Summer is peak lake season. As the sun thaws the frozen Northern Indiana landscape in late Spring, you can feel the palpable energy in the air as the North Webster area comes back to life. Northerners only get a few months of endless warmth until Autumn starts making an appearance in September.
This last week, we’ve seen sweltering temperatures during the day, but at night, that’s when you can smell it – Autumn is finally here. For many people, Autumn signals the death of summer; it is the end of hot days and warm nights (the kind of nights where the sun doesn’t go down until well after 9 PM.
However, I am not one of those people that laments the arrival of Autumn. Chilly weather moves in and the leaves begin to change, bringing a new life to the natural surroundings through a brilliant display of fiery colors. E morte vita: In this temporary death, there is new life.
Fall is my favorite season. There is something unmistakably beautiful about the landscape as it metamorphosizes into its sleepy, winter state.
This cycle of life-death-rebirth reminds me of my father – but not in the morbid way you probably imagine! He has been a master woodworker for as long as I have known. It takes a true master artist to turn dead, lifeless trees into magnificent works of art.
This past Spring, I enlisted his services to help build a set of floating shelves for the kitchen. While there were many other (easier) options that I could have chosen from (looking at you, Amazon Prime), I decided that these shelves should display the natural beauty of the wood, glorifying the life of the tree that was now reborn into its next life.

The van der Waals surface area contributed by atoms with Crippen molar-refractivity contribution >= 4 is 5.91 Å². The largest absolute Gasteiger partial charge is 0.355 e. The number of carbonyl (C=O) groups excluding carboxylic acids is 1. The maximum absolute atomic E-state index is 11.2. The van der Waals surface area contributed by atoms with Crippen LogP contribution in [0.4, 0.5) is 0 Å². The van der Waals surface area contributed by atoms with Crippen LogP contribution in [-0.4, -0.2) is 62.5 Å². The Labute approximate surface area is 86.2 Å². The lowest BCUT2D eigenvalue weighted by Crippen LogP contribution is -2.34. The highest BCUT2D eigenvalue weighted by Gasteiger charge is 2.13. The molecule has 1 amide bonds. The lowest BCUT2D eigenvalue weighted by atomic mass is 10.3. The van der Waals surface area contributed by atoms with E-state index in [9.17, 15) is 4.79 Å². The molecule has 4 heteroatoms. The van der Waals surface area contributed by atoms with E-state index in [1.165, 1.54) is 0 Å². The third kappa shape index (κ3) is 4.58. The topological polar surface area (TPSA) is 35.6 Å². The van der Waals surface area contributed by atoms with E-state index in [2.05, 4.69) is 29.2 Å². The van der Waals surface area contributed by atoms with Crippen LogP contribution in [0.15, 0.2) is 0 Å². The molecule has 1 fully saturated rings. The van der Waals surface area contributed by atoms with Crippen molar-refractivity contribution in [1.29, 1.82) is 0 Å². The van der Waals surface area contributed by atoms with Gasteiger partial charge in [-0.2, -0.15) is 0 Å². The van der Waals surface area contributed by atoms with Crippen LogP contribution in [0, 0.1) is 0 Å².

We carefully selected two live-edged planks of curly maple from his stash of aged lumber. Over the course of three weeks, we planed, sanded, and polished the raw wood, giving purpose to the death of the tree that had sacrificed its life for our art.
The end results were spectacular; the natural beauty of the grain glows from the delicate layers of shellac that we meticulously applied. Most importantly, we created an heirloom that has now become part of the cottage. Now every guest that visits gets to enjoy the splendor of the death of a tree, which, just like Autumn, is not all for naught. From death, there has been life – E morte vita.